If this funding route sounds bizarre, think of the military. While there is plenty of waste in the military, we actually do develop very effective weapons systems through direct government funding. (This is not an endorsement of their use.) Furthermore, drug development has a big advantage over the military in that it would all be fully public as a requirement for funding. There is a real rationale for secrecy with military research, even if it is often over-played. There is no excuse for secrecy in publicly funded drug research.

It would be great if Trump’s servile response to the industry on negotiations led to pressure not only for lower prices but modernizing the way in which we finance drug development. Patent monopolies might have been great for the feudal guild system, they are not a good way to finance biomedical research in the twenty-first century.

This column originally appeared on Beat the Press.

More articles by:

Dean Baker is a macroeconomist and co-director of the Center for Economic and Policy Research in Washington, DC. He previously worked as a senior economist at the Economic Policy Institute and an assistant professor at Bucknell University.

Weekend Edition
July 20, 2018
Friday - Sunday
Paul Atwood
Peace or Armageddon: Take Your Pick
Paul Street
No Liberal Rallies Yet for the Children of Yemen
Nick Pemberton
The Bipartisan War on Central and South American Women
Jeffrey St. Clair
Roaming Charges: Are You Putin Me On?
Andrew Levine
Sovereignty: What Is It Good For? 
Brian Cloughley
The Trump/NATO Debacle and the Profit Motive
David Rosen
Trump’s Supreme Pick Escalates America’s War on Sex 
Melvin Goodman
Montenegro and the “Manchurian Candidate”
Salvador   Rangel
“These Are Not Our Kids”: The Racial Capitalism of Caging Children at the Border
Matthew Stevenson
Going Home Again to Trump’s America
Louis Proyect
Jeremy Corbyn, Bernie Sanders and the Dilemmas of the Left
Patrick Cockburn
Iraqi Protests: “Bad Government, Bad Roads, Bad Weather, Bad People”
Robert Fantina
Has It Really Come to This?
Russell Mokhiber
Kristin Lawless on the Corporate Takeover of the American Kitchen
John W. Whitehead
It’s All Fake: Reality TV That Masquerades as American Politics
Patrick Bobilin
In Your Period Piece, I Would be the Help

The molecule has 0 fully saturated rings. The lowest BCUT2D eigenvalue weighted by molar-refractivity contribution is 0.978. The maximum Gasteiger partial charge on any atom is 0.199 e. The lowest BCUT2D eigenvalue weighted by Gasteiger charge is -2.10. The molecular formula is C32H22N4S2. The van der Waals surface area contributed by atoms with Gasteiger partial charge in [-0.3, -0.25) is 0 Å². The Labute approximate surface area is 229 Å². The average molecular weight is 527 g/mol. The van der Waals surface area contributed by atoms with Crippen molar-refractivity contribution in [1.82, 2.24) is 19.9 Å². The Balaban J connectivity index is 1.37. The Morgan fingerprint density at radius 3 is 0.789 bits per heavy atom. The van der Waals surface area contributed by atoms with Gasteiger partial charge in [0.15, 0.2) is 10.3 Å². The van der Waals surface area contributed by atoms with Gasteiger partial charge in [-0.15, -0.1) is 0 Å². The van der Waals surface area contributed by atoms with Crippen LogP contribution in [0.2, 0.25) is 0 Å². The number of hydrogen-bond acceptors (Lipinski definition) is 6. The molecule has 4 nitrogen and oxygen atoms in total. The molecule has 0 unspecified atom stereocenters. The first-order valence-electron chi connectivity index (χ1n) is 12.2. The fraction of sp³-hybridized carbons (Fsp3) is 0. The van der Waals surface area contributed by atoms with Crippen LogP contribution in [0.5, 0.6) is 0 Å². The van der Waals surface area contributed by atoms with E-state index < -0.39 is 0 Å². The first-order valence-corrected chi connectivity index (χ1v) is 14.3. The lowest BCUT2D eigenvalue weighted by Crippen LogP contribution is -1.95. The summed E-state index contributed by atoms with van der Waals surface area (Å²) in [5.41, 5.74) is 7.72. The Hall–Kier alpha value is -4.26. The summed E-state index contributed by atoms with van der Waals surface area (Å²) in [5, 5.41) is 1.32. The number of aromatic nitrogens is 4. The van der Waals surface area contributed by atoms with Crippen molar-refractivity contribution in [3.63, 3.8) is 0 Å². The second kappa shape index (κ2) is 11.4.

Ramzy Baroud
The Massacre of Inn Din: How Rohingya Are Lynched and Held Responsible
Robert Fisk
How Weapons Made in Bosnia Fueled Syria’s Bleak Civil War
Gary Leupp
Trump’s Helsinki Press Conference and Public Disgrace
Josh Hoxie
Our Missing $10 Trillion
Martha Rosenberg
Pharma “Screening” Is a Ploy to Seize More Patients
Basav Sen
Brett Kavanaugh Would be a Disaster for the Climate
David Lau
The Origins of Local AFT 4400: a Profile of Julie Olsen Edwards
Rohullah Naderi
The Elusive Pursuit of Peace by Afghanistan
Binoy Kampmark
Shaking Establishments: The Ocasio-Cortez Effect
John Laforge
18 Protesters Cut Into German Air Base to Protest US Nuclear Weapons Deployment
Christopher Brauchli
Trump and the Swedish Question
Chia-Chia Wang
Local Police Shouldn’t Collaborate With ICE
Paul Lyons
YouTube’s Content ID – A Case Study
Jill Richardson
Soon You Won’t be Able to Use Food Stamps at Farmers’ Markets, But That’s Not the Half of It
Kevin MacKay
Climate Change is Proving Worse Than We Imagined, So Why Aren’t We Confronting its Root Cause?
Thomas Knapp
Elections: More than Half of Americans Believe Fairy Tales are Real
Ralph Nader
Warner Slack—Doctor for the People Forever
Lee Ballinger
Soccer, Baseball and Immigration
Louis Yako
Celebrating the Wounds of Exile with Poetry
Ron Jacobs
Working Class Fiction—Not Just Surplus Value
Perry Hoberman
You Can’t Vote Out Fascism… You Have to Drive It From Power!
Robert Koehler
Guns and Racism, on the Rocks
Nyla Ali Khan
Kashmir: Implementation with Integrity and Will to Resolve
Justin Anderson
Elon Musk vs. the Media
Graham Peebles
A Time of Hope for Ethiopia
Kollibri terre Sonnenblume
Homophobia in the Service of Anti-Trumpism is Still Homophobic (Even When it’s the New York Times)
Martin Billheimer
Childhood, Ferocious Sleep
David Yearsley
The Glories of the Grammophone
Tom Clark
Gameplanning the Patriotic Retributive Attack on Montenegro
FacebookTwitterGoogle+RedditEmail